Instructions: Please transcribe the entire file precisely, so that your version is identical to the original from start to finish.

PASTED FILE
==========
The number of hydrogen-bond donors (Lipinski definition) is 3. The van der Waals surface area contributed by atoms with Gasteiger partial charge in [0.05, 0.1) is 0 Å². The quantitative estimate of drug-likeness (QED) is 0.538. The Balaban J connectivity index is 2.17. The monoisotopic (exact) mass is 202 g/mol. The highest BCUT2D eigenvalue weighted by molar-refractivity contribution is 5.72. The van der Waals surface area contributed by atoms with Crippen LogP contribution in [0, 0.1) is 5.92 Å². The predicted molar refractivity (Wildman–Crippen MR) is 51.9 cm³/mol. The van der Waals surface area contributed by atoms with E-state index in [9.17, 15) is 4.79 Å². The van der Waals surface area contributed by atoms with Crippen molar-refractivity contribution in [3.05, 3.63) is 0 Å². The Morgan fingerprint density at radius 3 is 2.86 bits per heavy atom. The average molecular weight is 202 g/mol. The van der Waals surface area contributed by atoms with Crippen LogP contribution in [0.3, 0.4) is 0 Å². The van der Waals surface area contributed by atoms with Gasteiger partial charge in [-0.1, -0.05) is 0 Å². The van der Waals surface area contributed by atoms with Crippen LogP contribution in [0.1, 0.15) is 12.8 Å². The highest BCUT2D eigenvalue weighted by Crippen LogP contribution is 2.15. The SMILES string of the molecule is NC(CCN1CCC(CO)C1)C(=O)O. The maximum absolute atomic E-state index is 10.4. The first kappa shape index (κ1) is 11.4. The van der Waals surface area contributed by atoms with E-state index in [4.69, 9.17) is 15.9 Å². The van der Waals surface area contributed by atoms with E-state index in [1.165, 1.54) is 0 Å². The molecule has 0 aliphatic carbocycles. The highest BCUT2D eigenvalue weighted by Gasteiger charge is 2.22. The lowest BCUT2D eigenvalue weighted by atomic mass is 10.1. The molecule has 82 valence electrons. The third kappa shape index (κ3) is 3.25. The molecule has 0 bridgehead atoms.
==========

The number of hydrogen-bond donors (Lipinski definition) is 3. The van der Waals surface area contributed by atoms with Gasteiger partial charge in [0.05, 0.1) is 0 Å². The quantitative estimate of drug-likeness (QED) is 0.538. The Balaban J connectivity index is 2.17. The monoisotopic (exact) mass is 202 g/mol. The highest BCUT2D eigenvalue weighted by molar-refractivity contribution is 5.72. The van der Waals surface area contributed by atoms with Crippen LogP contribution in [0, 0.1) is 5.92 Å². The predicted molar refractivity (Wildman–Crippen MR) is 51.9 cm³/mol. The van der Waals surface area contributed by atoms with E-state index in [9.17, 15) is 4.79 Å². The van der Waals surface area contributed by atoms with Crippen molar-refractivity contribution in [3.05, 3.63) is 0 Å². The Morgan fingerprint density at radius 3 is 2.86 bits per heavy atom. The average molecular weight is 202 g/mol. The van der Waals surface area contributed by atoms with Crippen LogP contribution in [0.3, 0.4) is 0 Å². The van der Waals surface area contributed by atoms with Gasteiger partial charge in [-0.1, -0.05) is 0 Å². The van der Waals surface area contributed by atoms with Crippen LogP contribution in [0.1, 0.15) is 12.8 Å². The highest BCUT2D eigenvalue weighted by Crippen LogP contribution is 2.15. The SMILES string of the molecule is NC(CCN1CCC(CO)C1)C(=O)O. The maximum absolute atomic E-state index is 10.4. The first kappa shape index (κ1) is 11.4. The van der Waals surface area contributed by atoms with E-state index in [4.69, 9.17) is 15.9 Å². The van der Waals surface area contributed by atoms with E-state index in [1.165, 1.54) is 0 Å². The molecule has 0 aliphatic carbocycles. The highest BCUT2D eigenvalue weighted by Gasteiger charge is 2.22. The lowest BCUT2D eigenvalue weighted by atomic mass is 10.1. The molecule has 82 valence electrons. The third kappa shape index (κ3) is 3.25. The molecule has 0 bridgehead atoms.